Martin Barr



Architecture & High Performance Technology




Reinterpreting Paradise Quarry for Hyperdensity 

The emphasises being on “PLACELESSNESS” a sense of belonging, a sense of community, a sense of wanting to be from that place. This is the main driver for my research, other important drivers for the design, was to create a universal development that caters for all ages. The research that followed was that of being of place, a sense of belonging, which lead me to venture down an avenue full of historical facts.
I looked at the material build up, the history, and of the actual elements themselves, in order to further understand the make-up of Pyrmont and the genius loci, and to use this charm that already exists to create an environment that is desirable to live.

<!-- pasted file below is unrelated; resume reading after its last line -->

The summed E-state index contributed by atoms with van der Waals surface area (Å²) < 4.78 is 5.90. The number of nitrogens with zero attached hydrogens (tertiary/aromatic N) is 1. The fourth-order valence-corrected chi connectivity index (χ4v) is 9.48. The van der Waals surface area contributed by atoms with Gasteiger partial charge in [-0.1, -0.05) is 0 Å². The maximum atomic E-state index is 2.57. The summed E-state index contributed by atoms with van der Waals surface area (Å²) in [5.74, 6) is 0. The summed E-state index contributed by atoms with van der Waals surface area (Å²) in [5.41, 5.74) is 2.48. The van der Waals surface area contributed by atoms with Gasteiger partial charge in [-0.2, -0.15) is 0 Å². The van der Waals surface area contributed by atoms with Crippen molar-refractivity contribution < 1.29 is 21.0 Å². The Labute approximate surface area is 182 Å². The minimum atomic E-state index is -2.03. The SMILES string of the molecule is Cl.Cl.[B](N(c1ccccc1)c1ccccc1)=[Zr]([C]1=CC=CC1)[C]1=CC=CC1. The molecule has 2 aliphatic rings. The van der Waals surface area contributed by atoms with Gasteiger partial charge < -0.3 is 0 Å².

I proposed an architecture that reveals the strata, the uniqueness of the colouring, and the scarred landscape that help form the beautifully carved sandstone building throughout the city and greater suburbs. An architecture that reveal the strata, to celebrated the uniqueness of layers hidden within the region.

What I found the most interesting is that the quarrying of the sandstone, known as the ‘Yellow Block’, was the prime element in making Sydney the place it is today. How the quarrying unwillingly segregated areas, forcing man-made communities, by restricting access to certain parts of the peninsula. The social fabric that makes up community is heavy influenced by manmade environments.

Just like the materials make up the built environment, the occupants make up the social environment. If we can produce architecture that responds to place and responds to people, then there is no reason why all elements can’t live successfully as one, like somewhat of an ecosystem, a community of human beings living in conjunction with the nonliving components of their environment